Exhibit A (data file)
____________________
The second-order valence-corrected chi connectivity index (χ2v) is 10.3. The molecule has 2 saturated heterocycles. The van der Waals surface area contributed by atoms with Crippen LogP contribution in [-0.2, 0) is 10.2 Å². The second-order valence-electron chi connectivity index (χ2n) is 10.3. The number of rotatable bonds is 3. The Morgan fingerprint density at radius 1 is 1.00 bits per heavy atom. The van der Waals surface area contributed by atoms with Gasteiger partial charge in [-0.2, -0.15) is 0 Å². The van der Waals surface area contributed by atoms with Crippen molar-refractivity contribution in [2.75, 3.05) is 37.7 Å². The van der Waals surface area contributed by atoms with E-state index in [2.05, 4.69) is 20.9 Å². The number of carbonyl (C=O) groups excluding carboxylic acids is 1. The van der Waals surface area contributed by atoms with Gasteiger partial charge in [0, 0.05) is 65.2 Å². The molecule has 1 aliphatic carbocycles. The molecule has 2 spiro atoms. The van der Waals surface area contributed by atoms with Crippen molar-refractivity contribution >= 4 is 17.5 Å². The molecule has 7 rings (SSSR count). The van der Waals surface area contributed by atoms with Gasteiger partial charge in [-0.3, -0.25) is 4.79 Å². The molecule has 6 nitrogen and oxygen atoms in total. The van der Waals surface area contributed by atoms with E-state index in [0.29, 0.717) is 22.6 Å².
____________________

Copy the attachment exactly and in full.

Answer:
The second-order valence-corrected chi connectivity index (χ2v) is 10.3. The molecule has 2 saturated heterocycles. The van der Waals surface area contributed by atoms with Crippen LogP contribution in [-0.2, 0) is 10.2 Å². The second-order valence-electron chi connectivity index (χ2n) is 10.3. The number of rotatable bonds is 3. The Morgan fingerprint density at radius 1 is 1.00 bits per heavy atom. The van der Waals surface area contributed by atoms with Gasteiger partial charge in [-0.2, -0.15) is 0 Å². The van der Waals surface area contributed by atoms with Crippen molar-refractivity contribution in [2.75, 3.05) is 37.7 Å². The van der Waals surface area contributed by atoms with E-state index in [2.05, 4.69) is 20.9 Å². The number of carbonyl (C=O) groups excluding carboxylic acids is 1. The van der Waals surface area contributed by atoms with Gasteiger partial charge in [0, 0.05) is 65.2 Å². The molecule has 1 aliphatic carbocycles. The molecule has 2 spiro atoms. The van der Waals surface area contributed by atoms with Crippen molar-refractivity contribution >= 4 is 17.5 Å². The molecule has 7 rings (SSSR count). The van der Waals surface area contributed by atoms with Gasteiger partial charge in [-0.3, -0.25) is 4.79 Å². The molecule has 6 nitrogen and oxygen atoms in total. The van der Waals surface area contributed by atoms with E-state index in [0.29, 0.717) is 22.6 Å².